Whatever the truth of Beefheart’s claims about how he taught Harkleroad and Jeff Simmons (Antennae Jimmy Semens) to play the guitar, there is no doubt that he composed the music. A brilliant natural musician, self-taught blues harpist, soprano saxophonist and one-finger pianist, he bypassed technique and theory instinctively to hammer out the tiny details of his impossibly complicated compositions. He would whistle tunes, thump out riffs on the keyboard, hum phrases, all to be transcribed by drummer John ‘Drumbo’ French and transferred to guitars, bass and drum-kit. He had a tape machine with him 24/7 and the band was kept on constant alert to be available at any time, day or night, to get the music down. Even the sound of washing-up being done in the sink was taped and transmogrified into rhythmic motifs. No wonder the resulting LP is utterly unlike anything else, even in Beefheart’s exalted oeuvre.
Don Van Vliet is a composer who should be spoken of in the same breath as those other giants of 20th century music Stravinsky, Ellington and Muddy Waters. The scope of his influence is not so wide as those great men’s, yet it is considerable. Like them he took the music of his forebears and remade it to reflect his own aesthetic, to express how he felt about the world and the human condition. Like them he created something unheralded, something that could not have been objectively extrapolated from what had gone before. Like them he was unconcerned about breaking the rules, unwilling to bend to the pressure of critics unable to imagine new futures. The complexity of his music appealed to the progressives and the avant garde, the blues and jazz roots linked him with the American folk and urban traditions, and the energy and outsider vibe of the Beefheart sound world endeared him to the Punks. Public Image Ltd. in its Metal Box phase is suffused with the Magic Band guitar sound. The metallic, angular stylings of Gang of Four guitarist Andy Gill are pure Rollo/Simmons, and XTC were a studiously post-Beefheart outfit led by an eccentrically creative Andy Partridge. And surely the ornery wordsmith and musical maverick Mark E. Smith is nothing less than the Mancunian Beefheart: a demagogue visionary pushing The Fall, his own Magic Band, to play it right and play it real. Tom Waits became the gravel throated hipster master of ceremonies in a bohemian jazz circus thanks to Beefheart’s influence, another maker of an entirely personal sound world.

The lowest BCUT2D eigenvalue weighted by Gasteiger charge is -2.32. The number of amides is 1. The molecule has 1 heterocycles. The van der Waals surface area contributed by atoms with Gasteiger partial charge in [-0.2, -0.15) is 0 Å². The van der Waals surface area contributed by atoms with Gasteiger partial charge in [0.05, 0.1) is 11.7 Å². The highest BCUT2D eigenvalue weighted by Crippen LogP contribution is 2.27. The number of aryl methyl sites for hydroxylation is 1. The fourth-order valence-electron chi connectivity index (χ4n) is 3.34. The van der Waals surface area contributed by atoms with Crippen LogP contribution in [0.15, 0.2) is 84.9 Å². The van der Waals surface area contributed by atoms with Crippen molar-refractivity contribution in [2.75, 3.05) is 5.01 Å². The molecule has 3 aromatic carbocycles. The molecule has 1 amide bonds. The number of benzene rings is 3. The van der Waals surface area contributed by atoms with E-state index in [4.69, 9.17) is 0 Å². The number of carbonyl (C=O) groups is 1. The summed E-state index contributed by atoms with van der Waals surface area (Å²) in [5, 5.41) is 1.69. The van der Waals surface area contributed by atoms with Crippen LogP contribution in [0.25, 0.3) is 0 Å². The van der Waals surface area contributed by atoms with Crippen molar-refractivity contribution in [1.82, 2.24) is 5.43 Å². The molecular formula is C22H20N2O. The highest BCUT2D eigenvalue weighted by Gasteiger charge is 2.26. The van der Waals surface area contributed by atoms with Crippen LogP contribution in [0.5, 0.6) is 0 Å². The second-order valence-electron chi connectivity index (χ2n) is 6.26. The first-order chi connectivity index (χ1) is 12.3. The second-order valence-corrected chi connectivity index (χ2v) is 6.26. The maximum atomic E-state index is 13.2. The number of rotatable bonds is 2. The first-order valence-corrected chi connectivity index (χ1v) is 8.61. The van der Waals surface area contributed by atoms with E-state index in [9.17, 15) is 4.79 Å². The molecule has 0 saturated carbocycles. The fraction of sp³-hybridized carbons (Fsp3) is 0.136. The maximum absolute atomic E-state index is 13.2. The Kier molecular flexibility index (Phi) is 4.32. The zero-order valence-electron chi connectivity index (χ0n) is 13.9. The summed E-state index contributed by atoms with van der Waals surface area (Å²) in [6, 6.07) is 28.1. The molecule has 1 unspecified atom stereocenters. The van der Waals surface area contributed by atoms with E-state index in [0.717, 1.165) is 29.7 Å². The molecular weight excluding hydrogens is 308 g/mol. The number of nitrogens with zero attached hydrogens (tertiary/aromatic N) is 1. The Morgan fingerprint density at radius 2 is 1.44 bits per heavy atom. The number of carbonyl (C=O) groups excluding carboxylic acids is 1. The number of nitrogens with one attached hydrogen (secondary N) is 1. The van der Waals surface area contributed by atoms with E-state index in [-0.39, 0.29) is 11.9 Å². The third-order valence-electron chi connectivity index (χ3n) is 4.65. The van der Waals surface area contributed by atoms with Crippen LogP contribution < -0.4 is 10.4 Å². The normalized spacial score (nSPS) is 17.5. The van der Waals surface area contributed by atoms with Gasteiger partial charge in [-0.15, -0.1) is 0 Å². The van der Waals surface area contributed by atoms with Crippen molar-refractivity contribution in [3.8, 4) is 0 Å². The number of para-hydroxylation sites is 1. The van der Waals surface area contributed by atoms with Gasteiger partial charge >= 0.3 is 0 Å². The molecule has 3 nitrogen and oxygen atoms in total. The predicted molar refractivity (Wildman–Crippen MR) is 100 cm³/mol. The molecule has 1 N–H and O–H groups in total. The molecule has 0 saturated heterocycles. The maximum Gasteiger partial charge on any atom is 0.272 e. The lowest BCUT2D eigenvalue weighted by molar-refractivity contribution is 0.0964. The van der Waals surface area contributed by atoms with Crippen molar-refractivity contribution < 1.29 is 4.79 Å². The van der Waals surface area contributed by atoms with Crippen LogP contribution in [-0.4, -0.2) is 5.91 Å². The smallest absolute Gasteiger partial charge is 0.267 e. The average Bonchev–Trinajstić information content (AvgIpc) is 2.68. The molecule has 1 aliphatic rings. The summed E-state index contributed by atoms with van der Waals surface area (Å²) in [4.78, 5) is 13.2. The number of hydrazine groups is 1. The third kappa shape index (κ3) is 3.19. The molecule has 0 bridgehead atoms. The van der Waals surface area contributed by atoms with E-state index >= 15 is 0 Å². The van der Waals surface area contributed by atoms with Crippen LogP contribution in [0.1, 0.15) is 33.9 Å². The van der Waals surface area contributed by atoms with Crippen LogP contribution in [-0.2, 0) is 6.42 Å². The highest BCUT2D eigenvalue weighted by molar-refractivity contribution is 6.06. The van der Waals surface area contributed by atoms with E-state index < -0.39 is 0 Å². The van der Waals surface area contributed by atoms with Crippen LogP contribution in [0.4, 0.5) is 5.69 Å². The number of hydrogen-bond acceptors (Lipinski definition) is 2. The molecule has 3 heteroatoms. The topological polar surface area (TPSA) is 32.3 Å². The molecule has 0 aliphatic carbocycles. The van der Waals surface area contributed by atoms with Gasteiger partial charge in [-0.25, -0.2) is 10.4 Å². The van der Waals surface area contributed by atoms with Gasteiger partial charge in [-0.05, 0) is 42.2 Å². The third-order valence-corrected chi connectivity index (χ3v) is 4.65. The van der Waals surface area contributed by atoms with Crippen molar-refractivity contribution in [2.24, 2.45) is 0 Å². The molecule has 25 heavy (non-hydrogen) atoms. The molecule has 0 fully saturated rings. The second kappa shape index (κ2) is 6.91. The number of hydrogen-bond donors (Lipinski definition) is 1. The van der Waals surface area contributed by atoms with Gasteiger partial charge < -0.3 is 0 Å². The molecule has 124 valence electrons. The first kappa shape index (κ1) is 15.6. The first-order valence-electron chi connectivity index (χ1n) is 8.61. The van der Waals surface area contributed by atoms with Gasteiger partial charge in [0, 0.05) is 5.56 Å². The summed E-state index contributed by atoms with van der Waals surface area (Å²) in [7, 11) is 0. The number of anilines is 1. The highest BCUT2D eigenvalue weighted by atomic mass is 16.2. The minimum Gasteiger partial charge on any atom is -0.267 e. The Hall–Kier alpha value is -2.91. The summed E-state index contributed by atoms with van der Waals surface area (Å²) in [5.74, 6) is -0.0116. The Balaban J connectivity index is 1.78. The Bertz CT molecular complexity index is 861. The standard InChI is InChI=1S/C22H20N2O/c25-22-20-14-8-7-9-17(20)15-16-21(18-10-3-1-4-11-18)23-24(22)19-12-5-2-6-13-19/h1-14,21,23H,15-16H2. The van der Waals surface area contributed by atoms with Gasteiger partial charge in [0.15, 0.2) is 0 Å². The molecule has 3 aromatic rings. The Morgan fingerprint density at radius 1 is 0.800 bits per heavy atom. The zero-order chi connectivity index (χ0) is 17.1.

It’s sad to know that Don Van Vliet, the sainted Captain Beefheart, is no longer in our world. To me he was a great musician and a great example of how to live positively, to be focussed on creativity and kindness, to be a benign breaker of the rules. Although I always knew I would never hear any new music from him, for he’d announced his withdrawal from the music scene after his magnificent swansong Ice Cream for Crow, and I know I am unlikely ever to be able to afford one of his much sought-after paintings (a child art prodigy, he became an in-demand abstract painter), I feel the loss somehow. I never knew him, but he was a kind of psychedelic father figure in my aesthetic-philosophical world, a gentle mystic in a Mohave desert caravan, the archetype of the Wise Old Man who could show us all how to live. It is strange to say it, but I shall miss him.
Don Van Vliet 14/1/1947-17/12/2010